Charlotte DWI Lawyer Brad Smith answers the question: “Can the police search my car without a warrant?”
It has long been the case that police can claim they smell marijuana in order to gain the probable cause needed to search your person, vehicle or other personal property you have with you in states where the substance is still illegal.
The outcome of this is nuanced—it doesn’t mean that police can’t still search you if they assert that they smell an odor of marijuana coming from your person. It also doesn’t mean that law enforcement can’t search your person if certain other factors give them probable cause that you have committed a crime. To understand what this specific holding applies to, an examination of the case facts is helpful.
Police stopped Michael Pigford’s car at a license checkpoint in Lenoir County. The police officer noticed the smell of marijuana emanating from Pigford’s open driver-side window. This gave the officer, under previous case law, the right to order Pigford out of the vehicle and search him, which he did. The officer discovered a dollar bill and straw with cocaine residue in Pigford’s back pocket, at which point police arrested him, placed him in the patrol car, and proceeded to search Pigford’s vehicle.
Officers then found a stolen handgun and bag of marijuana in Pigford’s car.
Before trial, Pigford’s attorney moved to suppress the cocaine evidence found on his person. The court denied the motion, adhering to the State’s reasoning that the odor of marijuana establishes an emergency circumstance exception to the Fourth Amendment’s bar on unreasonable searches.
It is well-established that the odor of marijuana justifies a warrantless search of a legally stopped vehicle. This is due to a vehicle’s 1) ready mobility, and 2) reduced expectation of privacy. Because motor vehicles capable of traveling on state roads are routinely regulated by the government, this decreases the amount of privacy a person can expect in their car.
Prior to Pigford’s case, police would also count the scent of marijuana in a person’s car as an emergency circumstance that justified a search of the person. Examples of exigent circumstances include concerns for officer safety (i.e. if they suspect you are armed) and the imminent destruction of evidence.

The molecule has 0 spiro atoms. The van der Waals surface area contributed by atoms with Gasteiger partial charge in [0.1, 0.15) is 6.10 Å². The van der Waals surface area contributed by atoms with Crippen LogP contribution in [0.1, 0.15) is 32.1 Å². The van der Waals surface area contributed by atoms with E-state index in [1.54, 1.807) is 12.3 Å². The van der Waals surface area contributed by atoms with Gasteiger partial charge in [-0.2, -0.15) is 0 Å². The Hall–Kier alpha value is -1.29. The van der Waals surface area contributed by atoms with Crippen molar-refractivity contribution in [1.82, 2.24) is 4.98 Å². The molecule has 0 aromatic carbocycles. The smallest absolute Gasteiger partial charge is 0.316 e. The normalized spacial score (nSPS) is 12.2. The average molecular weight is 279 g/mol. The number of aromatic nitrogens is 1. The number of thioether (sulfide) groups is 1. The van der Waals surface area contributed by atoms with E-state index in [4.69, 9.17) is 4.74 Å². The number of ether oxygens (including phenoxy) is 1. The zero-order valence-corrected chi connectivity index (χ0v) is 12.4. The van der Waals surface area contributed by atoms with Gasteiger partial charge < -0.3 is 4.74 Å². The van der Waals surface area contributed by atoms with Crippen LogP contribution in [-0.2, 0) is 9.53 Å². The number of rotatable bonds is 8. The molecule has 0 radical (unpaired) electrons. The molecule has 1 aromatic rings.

However, in Pigford’s appeal, the appellate court drew a distinction between marijuana odor coming from a person’s car from marijuana odor coming from a person. If the officer had asserted that he smelled the marijuana coming from Pigford himself, this would have justified the search of his back pockets.
It should be noted that Pigford, on appeal, was only seeking to exclude the cocaine evidence found on his person. He did not contest the fact that the officer had the probable cause necessary to search his vehicle, so the marijuana and gun evidence against him still stands.
The timeline of events in Pigford’s case is also extremely important. Note that the officer searched his person before searching Pigford’s vehicle. The car’s smell gave the officer probable cause to search the vehicle only—but if police had searched the vehicle first, the other evidence they found there would have given them the right to search Pigford pursuant to his arrest.
However, for Pigford, and many defendants in the days and years to come, this is still a new and important precedent.
Of course, the decision is not a home run for defendants and their advocates, and does not change the irrefutable fact that riding clean and sober is your safest bet. If police pay attention to the narrowly-drawn opinion, it just means an officer will need to assert that they smell marijuana coming from the suspect’s person as opposed to their vehicle to justify a personal search.
If you or someone you know has been charged with a crime, please contact the experienced criminal defense attorneys at Arnold & Smith, PLLC. Our attorneys stand at the ready to defend you against state or federal charges. Please contact Arnold & Smith, PLLC today at (704) 370-2828 or find additional resources here.
About the Author
Brad Smith is a Managing Member of Arnold & Smith, PLLC, where he focuses on the areas of criminal defense, DUI / DWI defense and traffic defense.
Mr. Smith was born and raised in Charlotte. He began his legal career as an Assistant District Attorney before entering private practice in 2006.
In his free time, Mr. Smith enjoys traveling, boating, golf, hiking and spending time with his wife and three children.
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